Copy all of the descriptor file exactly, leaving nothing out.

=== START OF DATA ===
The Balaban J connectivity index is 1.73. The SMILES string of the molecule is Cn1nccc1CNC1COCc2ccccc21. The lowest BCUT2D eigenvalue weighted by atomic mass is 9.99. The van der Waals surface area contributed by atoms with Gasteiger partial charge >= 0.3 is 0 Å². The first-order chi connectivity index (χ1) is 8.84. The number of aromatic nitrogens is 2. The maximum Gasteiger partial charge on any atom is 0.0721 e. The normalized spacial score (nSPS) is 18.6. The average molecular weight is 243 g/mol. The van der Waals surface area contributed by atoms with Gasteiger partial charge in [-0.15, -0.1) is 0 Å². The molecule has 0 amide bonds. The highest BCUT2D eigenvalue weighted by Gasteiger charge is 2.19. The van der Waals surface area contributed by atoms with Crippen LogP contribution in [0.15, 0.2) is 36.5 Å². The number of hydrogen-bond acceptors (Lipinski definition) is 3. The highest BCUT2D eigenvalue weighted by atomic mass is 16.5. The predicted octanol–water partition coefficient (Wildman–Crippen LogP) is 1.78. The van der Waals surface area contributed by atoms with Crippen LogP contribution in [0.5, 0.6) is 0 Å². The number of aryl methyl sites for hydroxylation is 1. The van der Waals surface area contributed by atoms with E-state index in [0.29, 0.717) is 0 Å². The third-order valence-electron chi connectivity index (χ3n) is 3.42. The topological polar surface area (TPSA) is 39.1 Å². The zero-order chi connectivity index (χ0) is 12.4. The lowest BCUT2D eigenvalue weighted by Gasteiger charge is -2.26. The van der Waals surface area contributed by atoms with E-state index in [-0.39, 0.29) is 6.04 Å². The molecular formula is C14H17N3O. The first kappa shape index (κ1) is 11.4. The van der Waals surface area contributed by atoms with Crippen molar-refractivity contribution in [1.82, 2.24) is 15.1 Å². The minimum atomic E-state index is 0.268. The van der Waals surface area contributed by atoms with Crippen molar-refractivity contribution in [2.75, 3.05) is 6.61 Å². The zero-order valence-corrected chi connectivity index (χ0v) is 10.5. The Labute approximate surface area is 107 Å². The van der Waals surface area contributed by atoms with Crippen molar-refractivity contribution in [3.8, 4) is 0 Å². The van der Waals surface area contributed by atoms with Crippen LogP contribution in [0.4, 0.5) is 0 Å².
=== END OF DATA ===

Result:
The Balaban J connectivity index is 1.73. The SMILES string of the molecule is Cn1nccc1CNC1COCc2ccccc21. The lowest BCUT2D eigenvalue weighted by atomic mass is 9.99. The van der Waals surface area contributed by atoms with Gasteiger partial charge >= 0.3 is 0 Å². The first-order chi connectivity index (χ1) is 8.84. The number of aromatic nitrogens is 2. The maximum Gasteiger partial charge on any atom is 0.0721 e. The normalized spacial score (nSPS) is 18.6. The average molecular weight is 243 g/mol. The van der Waals surface area contributed by atoms with Gasteiger partial charge in [-0.15, -0.1) is 0 Å². The molecule has 0 amide bonds. The highest BCUT2D eigenvalue weighted by Gasteiger charge is 2.19. The van der Waals surface area contributed by atoms with Crippen LogP contribution in [0.15, 0.2) is 36.5 Å². The number of hydrogen-bond acceptors (Lipinski definition) is 3. The highest BCUT2D eigenvalue weighted by atomic mass is 16.5. The predicted octanol–water partition coefficient (Wildman–Crippen LogP) is 1.78. The van der Waals surface area contributed by atoms with Crippen LogP contribution in [0.5, 0.6) is 0 Å². The number of aryl methyl sites for hydroxylation is 1. The van der Waals surface area contributed by atoms with E-state index in [0.29, 0.717) is 0 Å². The third-order valence-electron chi connectivity index (χ3n) is 3.42. The topological polar surface area (TPSA) is 39.1 Å². The zero-order chi connectivity index (χ0) is 12.4. The lowest BCUT2D eigenvalue weighted by Gasteiger charge is -2.26. The van der Waals surface area contributed by atoms with E-state index in [-0.39, 0.29) is 6.04 Å². The molecular formula is C14H17N3O. The first kappa shape index (κ1) is 11.4. The van der Waals surface area contributed by atoms with Crippen molar-refractivity contribution in [1.82, 2.24) is 15.1 Å². The minimum atomic E-state index is 0.268. The van der Waals surface area contributed by atoms with Crippen molar-refractivity contribution in [2.75, 3.05) is 6.61 Å². The zero-order valence-corrected chi connectivity index (χ0v) is 10.5. The Labute approximate surface area is 107 Å². The van der Waals surface area contributed by atoms with Crippen molar-refractivity contribution in [3.8, 4) is 0 Å². The van der Waals surface area contributed by atoms with Crippen LogP contribution in [0.4, 0.5) is 0 Å².